Fate first led Buzby to the doorstep of the dilapidated hut of 80-year-old Zeydl Katz in Belarus, who was hunched over digging potatoes out of the earth, so he would have a meager winter food supply. From out of nowhere he heard Zane's unexpected, but most warm greeting: "Shalom Aleichem." From that encounter, as well as several others, grew friendships and meaningful correspondences (she enlisted the help of volunteer translators back in LA) which gave Buzby a renewed sense of purpose. She was compelled to help, making numerous expeditions overseas to bring thousands of American dollars to survivors and seek out and identify more survivors in need. And always, Buzby recorded every encounter with a survivor on videotape, also filming a vanishing world: the Partisan bunkers in the forests, the old wooden Synagogues barely standing, the unmarked killing fields, and the numerous empty villages once vibrant centers of Jewish life -- which are now literally ghost towns. She has amassed a unique Holocaust video archive of hundreds of hours of never before recorded material.
Buzby calls the survivors the "Unluckiest Generation."
"The oldest of them experienced the Russian Revolution and WWI as children -- civil war, evacuations, wide-spread violence of pogroms, the enforced famines of the '30s, the rise of Nazism, and the full-blown Holocaust. And if they survived that then came the Stalinist purges, Chernobyl and Perestroika. Every decade a litany of horror and heartbreak, leaving them penniless and without hope."
The Survivor Mitzvah Project helps support and correspond with an expanding roster of elderly survivors. A chance encounter with Los Angeles-based philanthropist and Yiddish enthusiast, Chic Wolk, resulted in a generous contribution, which jump-started the project and helped it expand. Currently, the SMP helps over 2,000 elderly survivors in eight countries and is still growing as more survivors are identified on Buzby's expeditions through Eastern Europe. And every penny donated goes directly into the hands of an elderly survivor in need.
Malka and Abramas, Ukraine
"Jewish survivors in the East had it worse," Katz told us. "Their civilization had been destroyed in the worst genocide in human history and they now found themselves in countries that forbade free expression of their religion, their culture, their language... And on a more personal level, the survivors had most often lost their close relatives, leaving them lifelong mourners bereft of the usual networks of extended families and circles."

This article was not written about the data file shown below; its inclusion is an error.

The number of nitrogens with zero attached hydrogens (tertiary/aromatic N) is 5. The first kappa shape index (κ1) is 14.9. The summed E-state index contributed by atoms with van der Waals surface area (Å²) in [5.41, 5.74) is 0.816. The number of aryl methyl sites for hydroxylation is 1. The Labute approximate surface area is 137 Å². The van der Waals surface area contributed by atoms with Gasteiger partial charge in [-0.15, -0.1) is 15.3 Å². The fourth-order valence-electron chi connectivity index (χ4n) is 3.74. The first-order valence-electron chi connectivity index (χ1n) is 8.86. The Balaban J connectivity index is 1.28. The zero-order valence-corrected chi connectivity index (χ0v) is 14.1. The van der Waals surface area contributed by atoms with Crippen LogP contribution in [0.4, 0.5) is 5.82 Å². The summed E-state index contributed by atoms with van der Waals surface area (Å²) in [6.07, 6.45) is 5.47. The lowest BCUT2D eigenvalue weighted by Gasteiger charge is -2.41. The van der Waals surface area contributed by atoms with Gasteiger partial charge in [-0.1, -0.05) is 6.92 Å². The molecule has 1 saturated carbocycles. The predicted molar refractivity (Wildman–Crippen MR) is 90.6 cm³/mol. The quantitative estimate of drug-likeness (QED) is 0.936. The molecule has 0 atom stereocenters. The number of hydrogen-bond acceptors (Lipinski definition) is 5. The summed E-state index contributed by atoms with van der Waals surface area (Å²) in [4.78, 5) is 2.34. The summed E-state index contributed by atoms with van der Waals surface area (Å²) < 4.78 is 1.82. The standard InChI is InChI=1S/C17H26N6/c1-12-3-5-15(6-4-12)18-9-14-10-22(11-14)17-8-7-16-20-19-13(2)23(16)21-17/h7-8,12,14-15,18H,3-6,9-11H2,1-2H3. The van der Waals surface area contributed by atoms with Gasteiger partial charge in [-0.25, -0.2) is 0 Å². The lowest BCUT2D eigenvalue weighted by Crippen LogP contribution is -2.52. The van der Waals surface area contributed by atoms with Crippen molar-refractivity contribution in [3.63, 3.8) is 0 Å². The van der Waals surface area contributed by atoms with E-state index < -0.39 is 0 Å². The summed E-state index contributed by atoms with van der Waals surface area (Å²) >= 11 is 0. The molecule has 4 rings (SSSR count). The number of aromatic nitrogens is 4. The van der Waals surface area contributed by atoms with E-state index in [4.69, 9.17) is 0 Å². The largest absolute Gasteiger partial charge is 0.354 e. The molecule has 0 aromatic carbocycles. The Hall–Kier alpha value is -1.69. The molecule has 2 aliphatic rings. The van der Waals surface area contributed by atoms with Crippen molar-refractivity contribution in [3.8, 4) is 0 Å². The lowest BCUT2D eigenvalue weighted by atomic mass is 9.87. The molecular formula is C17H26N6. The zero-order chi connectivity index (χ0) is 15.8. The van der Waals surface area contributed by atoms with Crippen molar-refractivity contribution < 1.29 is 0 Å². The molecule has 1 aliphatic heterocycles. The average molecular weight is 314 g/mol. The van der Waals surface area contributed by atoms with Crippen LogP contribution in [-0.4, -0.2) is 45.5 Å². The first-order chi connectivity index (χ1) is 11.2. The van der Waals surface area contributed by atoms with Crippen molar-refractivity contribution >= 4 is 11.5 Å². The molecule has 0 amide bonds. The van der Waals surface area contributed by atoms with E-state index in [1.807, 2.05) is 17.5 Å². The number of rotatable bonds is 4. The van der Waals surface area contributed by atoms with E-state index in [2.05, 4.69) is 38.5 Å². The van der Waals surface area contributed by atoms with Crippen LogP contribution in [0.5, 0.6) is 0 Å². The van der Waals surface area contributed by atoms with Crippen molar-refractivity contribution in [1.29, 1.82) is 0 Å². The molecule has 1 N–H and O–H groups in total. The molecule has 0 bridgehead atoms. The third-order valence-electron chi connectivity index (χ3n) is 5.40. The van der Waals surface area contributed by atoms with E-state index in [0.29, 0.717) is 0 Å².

"This is a project about doing the right thing, while there is still time," says Buzby. "We have become their families. Everyday we find more survivors in need, yet we do not have the funds to help all who are suffering. Many elderly survivors are out there alone and ill, just waiting for help that may never come. We are hoping, as more people learn about the plight of the survivors, people will donate generously at survivormitzvah.org."
All donations large and small are lifesaving. It costs $150 per month to help one survivor, so the goal is to raise $2.5 million every year for the next 10 years. "To truly make a difference, we need everyone to help. In 1939 the world turned its back on these people, but today we can all be rescuers. This is an opportunity to actually do something about the Holocaust," says Buzby.
The Stars Come Out For Survivors, a fundraising event filmed at the Museum of Tolerance, included a stunning array of musicians and legendary Hollywood actors -- Ed Asner, Frances Fisher, Elliott Gould, Valerie Harper, Lainie Kazan -- who read letters the survivor's have written to Buzby -- words of thanks -- and stories of their Holocaust experiences, combined with footage of the survivors from Zane's humanitarian expeditions.
Buzby leaves us with this thought, "If righting a wrong is something that interests you, if you want to bring friendship and hope to people who live in poverty and despair, if you'd like to save a life with a simple click and help write a more hopeful final chapter to the Holocaust, one of kindness and compassion -- click here at The Survivor Mitzvah Project. You can make a difference."